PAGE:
Healthy Eating: Quiche — a creative way to use veggies hiding in your refrigerator

Tofu spinach quiche

I recognize that many people reading the “Healthy Eating” column are not vegetarian and do not enjoy eating tofu. But my offering today is a recipe that uses tofu–and you won’t even know it’s there! For about 25 years I was a vegetarian (not vegan), but during my treatment for cancer I became very anemic and needed to adjust my diet in order to heal. I recognized that eating animal proteins was a change that I had to make–even  if I did it reluctantly.  I believe that change is a good thing in many areas of life–my diet being one of them. Currently I lean toward a vegetarian diet, although I prepare animal proteins on a regular basis for the rest of my family. Quiche is one of the items that I enjoy making and eating. It’s delicious for breakfast, lunch and dinner. It’s a creative way to use up the veggies I have in my refrigerator.  Usually I make quiche with eggs and milk, but the version that I offer here is eggless, dairy-free and if you use the oil-based pie crust it is vegan as well. You can also make it gluten-free by using a substitute flour of your choice in the crust.

Feel free to use any vegetables that you have on hand. I chose mushrooms and spinach, but I love to make this recipe with other veggies, such as caramelized onions, roasted red pepper, kale, swiss chard, asparagus or broccoli. Whatever you have lurking in your refrigerator and need to use up, feel free to add it to your quiche.  This is a healthy, high-protein meal that you can make your own by using the vegetables that you love best.

Tofu-Spinach Quiche

1 Basic Pie Crust

2 tablespoons olive oil
2 cups sliced onions
2 cups sliced fresh mushrooms
½ teaspoon salt
5 cups chopped fresh spinach (approximately 14 ounces spinach, loosely packed)
1/3 cup uncooked couscous
1 pound soft tofu, rinsed and rained
1 tablespoon white miso
1 tablespoon umeboshi paste  (optional)
3¾ teaspoons brown mustard
3¾ teaspoons cornstarch powder

Prepare Basic Pie Crust (See recipe below)

In a large, deep skillet, heat the oil and sauté the onions for 3–5 minutes or until translucent. Add the mushrooms and salt and sauté for 5 minutes more. Add the spinach and cook until the greens are soft, adding small amounts at a time.

Preheat oven to 425 degrees. When greens are soft, stir in the couscous and turn off heat. Cover and let stand for 10 minutes.

Meanwhile, in a blender or food processor, mix together the tofu, miso, umeboshi paste, mustard, and corn starch. Combine the tofu mixture with the greens mixture and mix together well. Stir in the almonds.

Place the combined mixture in the prepared pie shell and back for 30 minutes. Let cool for 5–10 minutes. Serve.

*Umeboshi paste is a Japanese condiment made from pickled and pureed ume (plum) fruit. It adds a wonderful flavor layer to this quiche.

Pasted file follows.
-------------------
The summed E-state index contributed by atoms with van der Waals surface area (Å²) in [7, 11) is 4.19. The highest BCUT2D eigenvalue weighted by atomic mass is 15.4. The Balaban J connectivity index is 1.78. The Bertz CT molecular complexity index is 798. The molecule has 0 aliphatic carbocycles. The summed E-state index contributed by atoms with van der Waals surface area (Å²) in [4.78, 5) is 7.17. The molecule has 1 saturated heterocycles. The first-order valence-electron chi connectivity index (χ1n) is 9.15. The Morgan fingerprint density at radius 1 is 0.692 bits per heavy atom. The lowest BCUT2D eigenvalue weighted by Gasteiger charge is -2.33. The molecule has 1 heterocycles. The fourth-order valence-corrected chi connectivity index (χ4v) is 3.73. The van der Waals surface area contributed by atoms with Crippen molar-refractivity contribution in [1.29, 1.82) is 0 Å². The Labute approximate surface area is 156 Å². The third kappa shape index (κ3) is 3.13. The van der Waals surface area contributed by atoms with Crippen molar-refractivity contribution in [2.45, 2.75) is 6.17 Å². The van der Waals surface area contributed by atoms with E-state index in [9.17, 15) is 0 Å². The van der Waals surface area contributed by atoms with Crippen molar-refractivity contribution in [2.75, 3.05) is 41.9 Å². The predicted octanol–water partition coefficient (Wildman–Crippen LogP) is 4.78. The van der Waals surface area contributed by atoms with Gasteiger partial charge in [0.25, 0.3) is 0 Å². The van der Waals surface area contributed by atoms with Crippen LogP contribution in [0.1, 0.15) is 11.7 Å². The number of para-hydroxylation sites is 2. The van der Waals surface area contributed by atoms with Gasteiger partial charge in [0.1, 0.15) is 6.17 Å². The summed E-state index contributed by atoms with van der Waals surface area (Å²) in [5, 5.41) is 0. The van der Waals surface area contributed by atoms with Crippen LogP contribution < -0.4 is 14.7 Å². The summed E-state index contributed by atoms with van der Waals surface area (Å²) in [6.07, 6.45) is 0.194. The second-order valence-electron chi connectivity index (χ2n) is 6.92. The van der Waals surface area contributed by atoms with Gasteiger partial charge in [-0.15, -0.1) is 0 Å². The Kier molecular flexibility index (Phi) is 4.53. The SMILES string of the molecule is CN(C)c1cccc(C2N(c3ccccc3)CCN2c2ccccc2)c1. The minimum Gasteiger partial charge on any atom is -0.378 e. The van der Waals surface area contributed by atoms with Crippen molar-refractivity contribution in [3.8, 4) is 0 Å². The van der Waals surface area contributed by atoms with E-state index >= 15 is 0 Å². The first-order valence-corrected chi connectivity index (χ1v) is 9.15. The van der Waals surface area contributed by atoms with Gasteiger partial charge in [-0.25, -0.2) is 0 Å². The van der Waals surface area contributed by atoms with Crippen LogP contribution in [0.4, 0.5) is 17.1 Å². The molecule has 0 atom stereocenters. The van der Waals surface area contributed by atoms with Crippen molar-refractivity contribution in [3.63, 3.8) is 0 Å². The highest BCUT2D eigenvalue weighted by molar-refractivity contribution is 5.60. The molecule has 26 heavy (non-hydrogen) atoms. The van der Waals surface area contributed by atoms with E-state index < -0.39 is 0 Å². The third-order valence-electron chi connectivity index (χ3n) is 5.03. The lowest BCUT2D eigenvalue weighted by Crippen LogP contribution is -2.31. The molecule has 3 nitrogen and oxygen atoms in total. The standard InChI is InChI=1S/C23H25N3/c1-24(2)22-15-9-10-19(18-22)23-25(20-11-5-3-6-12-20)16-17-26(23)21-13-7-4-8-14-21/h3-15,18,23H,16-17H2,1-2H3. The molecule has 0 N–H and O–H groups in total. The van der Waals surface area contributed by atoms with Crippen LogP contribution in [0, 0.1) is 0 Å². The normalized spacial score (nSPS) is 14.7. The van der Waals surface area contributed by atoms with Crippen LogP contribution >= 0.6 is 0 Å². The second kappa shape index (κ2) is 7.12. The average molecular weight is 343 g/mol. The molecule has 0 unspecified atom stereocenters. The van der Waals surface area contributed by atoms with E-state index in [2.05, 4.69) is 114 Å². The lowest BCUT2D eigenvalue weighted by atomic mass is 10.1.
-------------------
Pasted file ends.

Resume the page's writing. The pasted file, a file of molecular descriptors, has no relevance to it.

Basic Pie Crust

This fine, flaky crust can be prepared very quickly.

Preparation time 10–15 minutes. Chilling time 30 minutes. Makes one 9-10 inch pie crust.

½ cup whole-wheat pastry flour
½ cup unbleached white flour
Pinch of salt
1/3 cup cold butter, cut into large cubes
¼ cup ice water
1 teaspoon pure maple syrup

In a medium-sized bowl, mix together both flours and the salt. Using a pastry blender or two knives, cut the butter into the four mixture until the mixture resembles cornmeal.

In a small bowl, mix together the water and syrup and add to the flour mixture, stirring with a fork. (the dough should forma a ball and not be too sticky.) If too wet, add a sprinkling of flour. If too dry, sprinkle in a few more drops of water. (Do not overmix or the dough becomes tough.) Cover the dough and chill for 30 minutes or until firm.

On a lightly floured surface, roll out the chilled dough to 1/8-inch thickness or less. Use immediately or place in a pie pan and freeze. (This pie crust can be frozen for 4–5 weeks.)

Basic Pie Crust (Non-Dairy)

Preparation time 10–15 minutes. Makes one 9–10 inch pie crust.

½ cup whole-wheat pastry flour
½ cup unbleached white flour
Pinch of salt
¼ cup canola oil*
¼ cup ice water

In a medium-sized bowl, mix together both flours and the salt. In a small bowl, whisk together the oil and water until the oil forms small globules throughout the water. Immediately add the oil mixture to the flour mixture, stirring with a fork just until the dough forms a ball. If the dough is too sticky, add a little flour.

On a lightly floured surface, roll out the dough to 1/8-inch thickness or less. Use immediately or cover and chill until ready to roll. (The dough can also be placed in a pie pan and frozen for later.)

*Substitute corn oil, peanut oil, safflower oil, or other plant-based flavorless oil you prefer.

—  By Deborah Binder

Deborah Binder lives in Edmonds with her family. She is “dancing with N.E.D.” (no evidence of disease) after being diagnosed with ovarian cancer in 2009. She is a foodie who loves to cook from scratch and share her experiments with her family and friends. She attended culinary school on the East Coast and freelances around town for local chefs. Her current interest in food is learning to eat for health and wellness, while at the same time enjoying the pleasures of the table. As Julia Child once said, “Everything in moderation including butter.” Deborah can be contacted at


  1. Interesting recipe, unfortunately the veggies and other things hiding in my refrigerator are covered with organic growths that have yet to be identified by man.

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